Senate leader's opposition surprises, frustrates backers of handgun bill

April 04, 1991|By New York Times News Service

WASHINGTON -- Last week former President Ronald Reagan surprised the Republican Party with his endorsement of a bill requiring a waiting period for the purchase of handguns. This week, after the Senate Democratic leader expressed his opposition to the measure, it was the Democrats' turn.

Before Mr. Reagan's announcement, the bill faced tough going in the House, where its opponents included the Bush administration aswell as the National Rifle Association. But advocates of gun control believed that his endorsement last Thursday would help the measure, which is named after James S. Brady, Mr. Reagan's press secretary, who was left disabled by an assassin's bullet in 1981.

Then, on Sunday, the Senate majority leader, George J. Mitchell of Maine, said on the NBC News program "Meet the Press" that he did not support the bill and, moreover, did not "know of any member of Congress who has changed his mind because President Reagan has changed his mind."

The senator said he was not against the concept of a waiting period but wanted to include a national registry that would allow the police in one state to conduct background checks across state lines.

Supporters of the bill said that it would take years to set up such a system and expressed surprise and anger over Mr. Mitchell's comments.

"I was pretty much aghast at what he said," said Representative Lawrence J. Smith, D-Fla., who is asponsor of the bill. "I think that most of the country favors a waiting period."

Representative John Conyers Jr., D-Mich., who is also a sponsor, said: "I am amazed that Mitchell found something to quarrel with about a measure of this simplicity. I don't know what his problem is in connection with a seven-day waiting period."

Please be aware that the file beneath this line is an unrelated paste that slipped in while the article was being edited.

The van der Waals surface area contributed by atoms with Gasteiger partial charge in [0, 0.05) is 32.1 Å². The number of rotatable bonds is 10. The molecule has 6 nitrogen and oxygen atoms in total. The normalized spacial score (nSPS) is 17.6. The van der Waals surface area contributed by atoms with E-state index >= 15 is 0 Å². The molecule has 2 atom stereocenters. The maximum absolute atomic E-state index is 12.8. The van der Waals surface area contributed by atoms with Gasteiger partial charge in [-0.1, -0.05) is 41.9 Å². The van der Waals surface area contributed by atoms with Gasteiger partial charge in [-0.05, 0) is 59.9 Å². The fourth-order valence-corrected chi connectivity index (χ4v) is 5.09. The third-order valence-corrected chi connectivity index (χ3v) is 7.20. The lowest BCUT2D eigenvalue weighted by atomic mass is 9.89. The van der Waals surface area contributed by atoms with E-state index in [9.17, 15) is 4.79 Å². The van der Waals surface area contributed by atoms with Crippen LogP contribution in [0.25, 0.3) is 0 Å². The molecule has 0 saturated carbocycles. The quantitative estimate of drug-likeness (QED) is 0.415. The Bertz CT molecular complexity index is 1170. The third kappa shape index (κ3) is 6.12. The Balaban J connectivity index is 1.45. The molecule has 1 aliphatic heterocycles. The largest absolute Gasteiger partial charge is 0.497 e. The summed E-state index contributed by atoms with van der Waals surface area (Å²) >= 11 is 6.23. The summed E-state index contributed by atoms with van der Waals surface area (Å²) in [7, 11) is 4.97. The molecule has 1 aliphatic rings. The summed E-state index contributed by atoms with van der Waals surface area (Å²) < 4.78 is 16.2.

Supporters of the bill contrasted Mr. Mitchell's position with that of Speaker Thomas S. Foley, D-Wash., who is also cool to gun-control laws.Mr. Foley has so far declined to express his views on the bill.

The Senate Republican leader, Bob Dole of Kansas, also opposes the bill but takes a somewhat different position from Mr. Mitchell's. He prefers a nationwide computerized system, or hot line, that would let gun dealers conduct instant background checks.

The Republican leader in the House, Representative Robert H. Michel of Illinois, could not be reached for comment on the bill.

Mr. Mitchell's support for the billis considered crucial. Supporters believe that they will be able to pass the bill in the House, but they note that last May the Senate approved by a single vote a measure that would ban the sale and manufacture of nine types of semiautomatic weapons. Mr. Mitchell threw his support behind that bill at the last minute. The House never voted on the ban.

"There's no question it's going to be more difficult with George Mitchell against it," said Representative William J. Hughes, D-N.J., who supports the Brady bill.

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